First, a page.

James Hamilton: Edinburgh’s epidemics of the 19th century
James Hamilton, writing for the WS Society, explores how enlightenment values helped Edinburgh defeat the twin scourges of typhoid and cholera.
They didn’t speak of it, so we do not know what the builders of the Edinburgh New Town thought would have become of their city a century later. Abandoning the Old Town was never foreseen or contemplated, and the idea that the 1840s would see their ancestors’ historic wynds and closes broken down, overcrowded and racked by typhoid and cholera would no doubt have horrified them. But they might have hoped that in the face of such adversity the new approaches and thinking of the Scottish Enlightenment could be brought to bear.
Not since the ‘ill years’ of the 1690s had Scotland experienced a health crisis of the kind that would mark the nineteenth century’s middle years, but the first signs of trouble in the Old Town had come earlier, with fever erupting in Edinburgh in 1816 as the last soldiers of the Napoleonic War came back over the hills to home. The response then had been twofold – an architectural one, with William Burn (later the WS Society’s architect) and Thomas Hamilton proposing the building of new access routes to open up the medieval core of the city that would lead in time to the building of Victoria Street and George IV Bridge – and a medical one, with Henry Pulteney Alison (1790–1859), physician, social reformer and philanthropist, opening the New Town Dispensary and introducing new approaches including the quarantining of the sick and the fumigation of fever-stricken properties.
The truth was that restraints remained on the reach of Enlightenment thinking and that there were debates still to be bypassed or won. Echoing the Covid-19 lockdown situation today, the argument over the rights of the state to constrain the rights of the individual to the greater good of society was an Enlightenment one, and core to medical approaches in a time of emergency. It was an argument at the heart of Edinburgh politics, and not truly settled until Sir Henry Littlejohn’s 1865 Report on the Sanitary Condition of Edinburgh.
Also pressing was the debate about the role of the Church of Scotland, which in the early decades of the nineteenth century remained the most viable source of relief for the poor and indigent in the city and country alike. Thomas Chalmers (1780 – 1847), the Edinburgh minister, campaigned for a church-led approach to the problems of poverty and ill health, but such an essentially agrarian approach had ceased to be viable in an age of rampant urbanisation.
Chalmers’ ideas were defeated not so much by debate as by circumstance. Edinburgh had had a terrifying first encounter with cholera in 1832 and was about to have another when the first fever epidemic broke out across the Old Town in the early 1840s. In 1843, the Church of Scotland, the main source of relief in Scotland, was utterly riven by the Disruption, the climax to years of argument over patronage and the right of congregations to choose their own ministers. It would mark the demise of the Kirk as a credible solution for nationwide long-term care for the poor and sick.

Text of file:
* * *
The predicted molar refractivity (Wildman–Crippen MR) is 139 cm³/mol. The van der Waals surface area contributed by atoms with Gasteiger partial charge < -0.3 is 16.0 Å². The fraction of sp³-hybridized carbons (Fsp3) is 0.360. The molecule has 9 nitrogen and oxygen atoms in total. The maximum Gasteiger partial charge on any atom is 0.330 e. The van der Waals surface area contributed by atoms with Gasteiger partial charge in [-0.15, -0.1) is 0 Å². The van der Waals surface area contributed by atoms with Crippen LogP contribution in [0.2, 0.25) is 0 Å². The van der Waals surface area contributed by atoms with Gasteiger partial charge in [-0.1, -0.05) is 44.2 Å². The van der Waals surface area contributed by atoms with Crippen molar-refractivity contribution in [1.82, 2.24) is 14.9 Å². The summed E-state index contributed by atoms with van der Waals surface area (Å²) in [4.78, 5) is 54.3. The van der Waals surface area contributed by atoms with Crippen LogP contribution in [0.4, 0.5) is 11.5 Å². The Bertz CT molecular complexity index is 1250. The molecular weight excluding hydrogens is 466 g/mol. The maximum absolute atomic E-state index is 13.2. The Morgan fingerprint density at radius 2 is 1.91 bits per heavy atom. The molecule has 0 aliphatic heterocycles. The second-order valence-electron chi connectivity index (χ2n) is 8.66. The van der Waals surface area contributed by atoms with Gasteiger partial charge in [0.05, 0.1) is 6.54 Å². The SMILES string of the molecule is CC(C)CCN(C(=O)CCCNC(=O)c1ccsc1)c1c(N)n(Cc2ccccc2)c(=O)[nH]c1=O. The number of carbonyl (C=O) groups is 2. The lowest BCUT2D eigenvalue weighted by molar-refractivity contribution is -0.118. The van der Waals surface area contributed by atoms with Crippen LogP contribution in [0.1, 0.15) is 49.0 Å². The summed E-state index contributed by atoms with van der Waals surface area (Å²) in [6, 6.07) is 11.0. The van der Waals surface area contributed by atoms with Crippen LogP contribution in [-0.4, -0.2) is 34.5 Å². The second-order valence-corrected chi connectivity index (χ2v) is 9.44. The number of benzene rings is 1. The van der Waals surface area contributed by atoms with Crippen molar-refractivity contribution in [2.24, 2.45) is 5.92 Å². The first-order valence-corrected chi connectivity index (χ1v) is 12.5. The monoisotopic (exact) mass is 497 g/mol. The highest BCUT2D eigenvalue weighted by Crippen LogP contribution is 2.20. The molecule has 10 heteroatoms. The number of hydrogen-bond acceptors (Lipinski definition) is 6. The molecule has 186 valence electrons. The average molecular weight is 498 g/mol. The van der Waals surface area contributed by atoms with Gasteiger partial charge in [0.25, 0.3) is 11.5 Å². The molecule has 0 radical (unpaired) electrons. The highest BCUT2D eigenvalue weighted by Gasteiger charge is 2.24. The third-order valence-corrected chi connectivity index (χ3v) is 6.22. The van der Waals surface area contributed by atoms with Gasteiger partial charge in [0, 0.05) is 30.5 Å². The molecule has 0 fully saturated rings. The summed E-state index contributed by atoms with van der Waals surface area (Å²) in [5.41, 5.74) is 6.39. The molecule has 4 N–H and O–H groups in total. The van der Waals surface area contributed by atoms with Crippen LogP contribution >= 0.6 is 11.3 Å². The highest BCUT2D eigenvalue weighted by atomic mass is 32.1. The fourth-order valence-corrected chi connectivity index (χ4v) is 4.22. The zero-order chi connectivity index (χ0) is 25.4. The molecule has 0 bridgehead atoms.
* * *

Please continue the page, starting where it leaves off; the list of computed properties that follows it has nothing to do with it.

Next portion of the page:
The next twenty years would be among the worst in the entire history of the Old Town. Typhus and typhoid became endemic. Because the New Town, with its relatively low density, good communications and its fresh air, was relatively unaffected, the social divisions between the two accelerated. In 1846, the Scottish potato crop failed, leading to an outbreak of scurvy in the potato-dependent Old Town the following year. With the Irish Famine underway, the Old Town’s overcrowding was reaching new heights. Pressure on an already inadequate water supply became acute. Edinburgh had declared herself bankrupt in the early 1830s, and for ten years there had been very little new housing even in the New Town districts. Nor would there be for a long time to come. This was the backdrop to a political argument about the role of the authorities and to a steady enlargement of experience and knowledge in the policing of sanitation and the procedure to be followed in times of epidemic.
But the 1860s saw the return of prosperity to Edinburgh and with it the real breaking of the endemic state of fever in the Old Town. New thoroughfares Cockburn Street and Chambers Street reduced overcrowding and brought new ventures to the Old Town, such as a museum, new businesses, shops, and even hotels.
It was the persistence of Sir Henry Littlejohn (1826-1914) to argue and to persuade, and his determination to back up his proposals with strong empirical research, that would make the greatest difference. His 1865 Report determined policy until the beginning of the First World War, and it was influential both across the United Kingdom and overseas. Littlejohn’s approach succeeded because it followed the Scottish Enlightenment grain, with close analysis of the situation, the driving through administrative reform and improved methods. By the early 1880s, the death rate in Edinburgh had dropped by a third in twenty years.
Littlejohn had learned from Henry Pulteney Alison. Through Littlejohn, the Enlightenment approach extended still further in scope and time, because present in his classes at the University of Edinburgh was a young trainee doctor named Arthur Brock. Two years after Sir Henry Littlejohn’s death, the old hydropathic hospital at Craiglockhart began to fill with shellshocked officers, devastated by their experiences in the Great War battlefields of France. One of those officers was a young poet named Wilfred Owen, and it was Littlejohn’s pupil Arthur Brock that would help him onto the road to recovery.